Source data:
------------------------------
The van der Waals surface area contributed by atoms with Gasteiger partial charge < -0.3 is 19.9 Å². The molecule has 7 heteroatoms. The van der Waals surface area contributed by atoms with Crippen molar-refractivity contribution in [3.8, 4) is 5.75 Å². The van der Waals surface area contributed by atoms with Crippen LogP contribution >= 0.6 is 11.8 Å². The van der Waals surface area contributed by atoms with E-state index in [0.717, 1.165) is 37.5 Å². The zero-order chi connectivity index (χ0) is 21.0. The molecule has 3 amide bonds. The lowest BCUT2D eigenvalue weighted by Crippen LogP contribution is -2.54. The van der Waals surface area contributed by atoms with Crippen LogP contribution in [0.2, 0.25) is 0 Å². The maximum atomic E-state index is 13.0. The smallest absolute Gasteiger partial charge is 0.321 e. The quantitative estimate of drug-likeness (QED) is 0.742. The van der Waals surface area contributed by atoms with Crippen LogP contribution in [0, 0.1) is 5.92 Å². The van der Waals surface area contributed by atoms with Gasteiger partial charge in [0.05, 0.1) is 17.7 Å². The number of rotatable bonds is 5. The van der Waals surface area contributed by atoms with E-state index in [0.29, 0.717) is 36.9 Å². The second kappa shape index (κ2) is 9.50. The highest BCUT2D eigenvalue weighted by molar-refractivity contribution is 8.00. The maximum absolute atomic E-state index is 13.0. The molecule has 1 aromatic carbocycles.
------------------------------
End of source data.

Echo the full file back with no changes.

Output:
The van der Waals surface area contributed by atoms with Gasteiger partial charge < -0.3 is 19.9 Å². The molecule has 7 heteroatoms. The van der Waals surface area contributed by atoms with Crippen molar-refractivity contribution in [3.8, 4) is 5.75 Å². The van der Waals surface area contributed by atoms with Crippen LogP contribution >= 0.6 is 11.8 Å². The van der Waals surface area contributed by atoms with E-state index in [0.717, 1.165) is 37.5 Å². The zero-order chi connectivity index (χ0) is 21.0. The molecule has 3 amide bonds. The lowest BCUT2D eigenvalue weighted by Crippen LogP contribution is -2.54. The van der Waals surface area contributed by atoms with Crippen LogP contribution in [0.2, 0.25) is 0 Å². The maximum atomic E-state index is 13.0. The smallest absolute Gasteiger partial charge is 0.321 e. The quantitative estimate of drug-likeness (QED) is 0.742. The van der Waals surface area contributed by atoms with Crippen LogP contribution in [0, 0.1) is 5.92 Å². The van der Waals surface area contributed by atoms with Gasteiger partial charge in [0.05, 0.1) is 17.7 Å². The number of rotatable bonds is 5. The van der Waals surface area contributed by atoms with E-state index in [0.29, 0.717) is 36.9 Å². The second kappa shape index (κ2) is 9.50. The highest BCUT2D eigenvalue weighted by molar-refractivity contribution is 8.00. The maximum absolute atomic E-state index is 13.0. The molecule has 1 aromatic carbocycles.